By Kathryn Berg
The Village Business Institute
Whether it be taking care of a sick child, travel, or simply a need for a change in scenery, there will likely come a time in your professional career that you will need to get work done outside of your office. Working remotely has become commonplace in recent years thanks to advancing technology: one 2014 study found that 67% of Americans spend time telecommuting each week.
But while our laptops and cell phones have reached that higher level, have we humans? Getting into the “work zone” isn’t always easy when most of the time, you’re used to physically being at work. Maintain your productivity at home or on the road by sticking to a few easy tips.
1. Dress for Success
It sounds simple (and it is), but one of the easiest ways to get in the productive mindset is to simply get dressed in the morning. Many telecommuters joke that wearing sweatpants is the best part about working from home, but putting on a lazy outfit just puts you in the mood to have a lazy day. Getting dressed as you would for a day in the office sets the tone for professionalism and productivity, no matter where you are.
2. Stay In Touch
Sometimes even though we are always available, emails aren’t the right medium for conversation. Luckily, technology allows us the immediacy that work often requires. When working off-site, make sure your phone is always on in order to keep up with clients and coworkers. Consider using an instant messaging service like GChat or Skype to hash out quick conversations that don’t necessarily require a phone call. If you’re missing out on meetings, talk to your supervisor or IT department about downloading a service like WebEx or GoToMeeting to join in remotely via video or by sharing your screen.
3. Nix the Netflix
Minimizing distractions is key for keeping your productivity levels high. While the new season of House of Cards is tempting to play in the background as you work on other things, studies show that when you try to do two tasks at the same time, neither one of them gets done as quickly as when you focus on one task at a time. Multitasking costs us 40% of our productivity and increases our likelihood of making mistakes. Just like getting yourself in the right mindset by putting on the right outfit, remove yourself from distractions like TV and focus on your work while you’re “at” work. Frank Underwood deserves your undivided attention, anyway.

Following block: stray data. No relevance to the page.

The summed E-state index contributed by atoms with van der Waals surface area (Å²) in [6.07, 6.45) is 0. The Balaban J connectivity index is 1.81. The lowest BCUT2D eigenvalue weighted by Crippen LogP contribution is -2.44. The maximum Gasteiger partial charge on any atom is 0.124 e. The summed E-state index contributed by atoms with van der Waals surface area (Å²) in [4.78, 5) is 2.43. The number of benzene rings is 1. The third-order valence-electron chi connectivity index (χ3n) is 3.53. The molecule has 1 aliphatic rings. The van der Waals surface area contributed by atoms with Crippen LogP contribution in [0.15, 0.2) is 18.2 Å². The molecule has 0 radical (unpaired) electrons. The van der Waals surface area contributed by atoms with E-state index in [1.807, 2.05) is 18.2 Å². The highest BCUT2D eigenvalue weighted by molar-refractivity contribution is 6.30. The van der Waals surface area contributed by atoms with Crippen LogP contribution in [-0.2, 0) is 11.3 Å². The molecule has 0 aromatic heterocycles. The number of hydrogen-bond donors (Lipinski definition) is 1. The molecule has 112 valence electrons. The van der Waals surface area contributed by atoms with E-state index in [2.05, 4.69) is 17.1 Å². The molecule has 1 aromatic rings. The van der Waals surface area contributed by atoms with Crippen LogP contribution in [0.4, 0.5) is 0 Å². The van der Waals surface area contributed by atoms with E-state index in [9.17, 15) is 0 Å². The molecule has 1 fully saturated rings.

4. Maintain a Routine
With the options of waking up, eating lunch, and getting your work done when you want, working from home seems like an ideal set-up for anyone. However, a lax schedule is a surefire way to cut into your productivity. Beginning work, taking breaks, and ending work around the same time each day will help in creating that sweet-spot mindset that gets stuff done. That’s not to say, however, that you should necessarily be strapped to an 8 am-5pm schedule. If you find yourself to be more productive in the evening (and your supervisor and team approve), consider maintaining a regular routine later in the day instead.
5. Set Goals
Goals are important no matter where you’re working, but they take special precedence at home or on the road. If you find yourself unable to get things done, make a point to sit down with your supervisor and set specific, attainable goals that you can deliver on. Having these specific goals in place will be a key motivator and help you maintain your productivity no matter where you are. Make sure you check in with your progress and deliverables often, and adjust or re-up your goals as needed.
About the author
Kathryn Berg joined the Village Business Institute in September of 2014 as a trainer serving the VBI’s Employee Assistant Program client companies. Prior to joining the Village, Kathryn spent two years working in the human resources field, focusing during that time on recruitment, training, wellness and benefits administration. Kathryn provides training on a wide variety of topics and currently focuses subjects such as harassment prevention and drug-free workplace compliance. She graduated from Georgetown University in Washington, DC, with bachelor’s degrees in English and Psychology and a minor in French. Outside of her work at the Village, she spends her evenings and weekends as a competitive swim coach.